However, there was reason for optimism based on what the public saw from the team that year.
“The Browns’ days, the good days, are here and ahead of us,” radio personality Pete Franklin said after the Miami game.
Two of the greatest ever.
#19 Bernie Kosar and Coach Marty Schottenheimer pic.twitter.com/hT0Bii7oHj
— Vintage Browns (@VintageBrowns) October 17, 2020
Denver gets in the way of a Super Bowl Berth
In 1986, Cleveland improved to 12-4 and defeated the Jets in two overtimes 23-20 in the Divisional round to advance to the AFC Championship game.
The following week, with just under six minutes left in regulation, the team led Denver 20-13.
Broncos quarterback John Elway then led his team on a 98 yard march down field and tied the game with 37 seconds left.
Cleveland was out of the postseason for the second year in a row when Denver scored first in overtime to win 23-20.
The game was nicknamed “The Drive” due to Elway’s exploits and immediately hailed as a classic in NFL history.
Schottenheimer was recognized for his leadership after the season when he was named the NFL’s Coach of the Year.
The 1987 season was slightly interrupted by a players strike and the Browns ended the year 10-5.
In the Divisional round, the team beat the Colts handily 38-21 and faced the Broncos again in the AFC title game.
In a hard-fought, back-and-forth game, the Browns were driving down field near the end of regulation in an attempt to tie the score at 38.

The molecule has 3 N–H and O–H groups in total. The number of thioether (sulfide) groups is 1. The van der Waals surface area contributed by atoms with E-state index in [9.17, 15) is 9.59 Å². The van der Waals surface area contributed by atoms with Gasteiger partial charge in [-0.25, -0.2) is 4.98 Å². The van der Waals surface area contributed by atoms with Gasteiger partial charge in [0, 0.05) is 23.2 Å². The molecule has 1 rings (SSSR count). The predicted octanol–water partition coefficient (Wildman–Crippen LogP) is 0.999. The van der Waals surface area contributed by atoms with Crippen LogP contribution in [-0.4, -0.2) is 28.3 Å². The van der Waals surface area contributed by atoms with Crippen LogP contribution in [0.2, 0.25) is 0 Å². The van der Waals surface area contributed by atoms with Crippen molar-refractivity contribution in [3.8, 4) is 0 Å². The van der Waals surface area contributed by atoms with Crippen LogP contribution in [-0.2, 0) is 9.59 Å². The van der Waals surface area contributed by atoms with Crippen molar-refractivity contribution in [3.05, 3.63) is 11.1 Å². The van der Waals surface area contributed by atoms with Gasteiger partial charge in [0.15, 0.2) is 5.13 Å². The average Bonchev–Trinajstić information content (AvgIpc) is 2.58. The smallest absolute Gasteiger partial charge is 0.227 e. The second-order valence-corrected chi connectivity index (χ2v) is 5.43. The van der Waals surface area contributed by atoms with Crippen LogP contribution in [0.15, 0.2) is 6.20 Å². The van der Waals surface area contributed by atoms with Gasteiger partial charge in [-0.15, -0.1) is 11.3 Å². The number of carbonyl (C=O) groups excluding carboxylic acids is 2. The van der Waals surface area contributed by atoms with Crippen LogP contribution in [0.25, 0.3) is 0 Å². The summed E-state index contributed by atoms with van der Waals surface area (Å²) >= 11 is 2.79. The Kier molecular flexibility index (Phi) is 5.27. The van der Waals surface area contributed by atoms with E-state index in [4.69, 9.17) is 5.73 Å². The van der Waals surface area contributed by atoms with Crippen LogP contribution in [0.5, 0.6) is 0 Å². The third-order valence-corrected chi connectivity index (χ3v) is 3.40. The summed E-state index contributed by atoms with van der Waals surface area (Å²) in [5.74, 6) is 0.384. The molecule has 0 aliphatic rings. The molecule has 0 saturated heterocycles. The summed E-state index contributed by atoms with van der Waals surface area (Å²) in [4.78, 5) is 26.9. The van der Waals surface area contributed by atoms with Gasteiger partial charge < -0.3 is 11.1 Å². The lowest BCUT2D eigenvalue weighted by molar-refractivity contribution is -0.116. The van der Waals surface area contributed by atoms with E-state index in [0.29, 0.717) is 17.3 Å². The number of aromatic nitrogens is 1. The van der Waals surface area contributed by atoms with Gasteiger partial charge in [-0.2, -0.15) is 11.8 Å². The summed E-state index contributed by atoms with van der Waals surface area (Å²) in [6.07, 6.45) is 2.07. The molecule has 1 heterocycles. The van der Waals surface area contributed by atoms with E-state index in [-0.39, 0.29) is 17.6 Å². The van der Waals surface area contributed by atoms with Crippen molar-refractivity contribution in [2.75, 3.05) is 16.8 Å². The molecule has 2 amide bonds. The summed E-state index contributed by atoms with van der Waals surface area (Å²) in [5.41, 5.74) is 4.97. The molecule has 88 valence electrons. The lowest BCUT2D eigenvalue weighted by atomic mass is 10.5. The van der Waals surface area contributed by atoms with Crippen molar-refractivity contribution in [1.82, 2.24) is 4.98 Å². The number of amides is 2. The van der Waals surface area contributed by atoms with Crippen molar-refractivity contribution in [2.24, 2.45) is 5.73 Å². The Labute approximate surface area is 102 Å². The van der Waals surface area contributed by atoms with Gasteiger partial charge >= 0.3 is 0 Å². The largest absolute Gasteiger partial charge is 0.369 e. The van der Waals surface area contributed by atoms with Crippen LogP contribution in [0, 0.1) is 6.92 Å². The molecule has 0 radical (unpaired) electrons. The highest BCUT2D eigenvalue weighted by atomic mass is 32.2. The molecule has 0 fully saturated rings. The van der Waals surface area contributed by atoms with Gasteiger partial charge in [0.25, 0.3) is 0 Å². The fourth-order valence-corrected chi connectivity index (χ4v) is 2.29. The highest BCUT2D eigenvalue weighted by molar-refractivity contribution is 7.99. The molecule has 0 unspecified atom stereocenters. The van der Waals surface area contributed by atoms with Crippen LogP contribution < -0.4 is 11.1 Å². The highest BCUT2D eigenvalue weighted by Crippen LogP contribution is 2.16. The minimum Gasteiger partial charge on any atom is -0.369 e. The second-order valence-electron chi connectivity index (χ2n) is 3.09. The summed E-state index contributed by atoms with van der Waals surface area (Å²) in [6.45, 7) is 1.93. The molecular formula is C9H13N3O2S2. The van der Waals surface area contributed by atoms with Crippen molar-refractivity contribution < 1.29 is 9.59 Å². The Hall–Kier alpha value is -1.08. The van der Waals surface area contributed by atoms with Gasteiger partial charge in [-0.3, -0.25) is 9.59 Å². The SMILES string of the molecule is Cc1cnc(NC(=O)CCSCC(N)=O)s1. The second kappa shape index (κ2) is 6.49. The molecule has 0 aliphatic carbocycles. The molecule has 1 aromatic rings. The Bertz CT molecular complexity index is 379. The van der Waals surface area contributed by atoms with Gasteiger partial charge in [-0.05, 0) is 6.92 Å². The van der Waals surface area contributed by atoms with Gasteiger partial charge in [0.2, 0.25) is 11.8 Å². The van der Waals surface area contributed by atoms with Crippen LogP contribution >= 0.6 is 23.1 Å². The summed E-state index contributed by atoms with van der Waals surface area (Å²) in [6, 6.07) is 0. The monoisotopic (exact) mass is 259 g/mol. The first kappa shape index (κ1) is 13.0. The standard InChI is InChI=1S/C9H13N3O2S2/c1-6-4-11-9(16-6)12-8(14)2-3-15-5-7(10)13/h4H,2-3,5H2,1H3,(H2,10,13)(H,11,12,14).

Instead, running back Earnest Byner was stripped of the ball at the two yard line by Broncos defensive back Jeremiah Castille.
Castille fell on the ball and thwarted the Browns attempt to advance to the Super Bowl.
The Denver game was also bequeathed with a moniker of “The Fumble” due to Byner’s Gaffe.
The 1988 Browns team was poised for another Super Bowl run.
However, after finishing 10-6 in the regular season, Cleveland lost to division rival Houston 24-23 in the Wild Card round.
Schottenheimer Leaves Cleveland/Hired by Kansas City
Even though Schottenheimer had led the Browns to the postseason each full year he was a head coach, Modell was not happy.
Modell’s insistence that Schottenheimer hire an offensive coordinator eventually wore down the coach.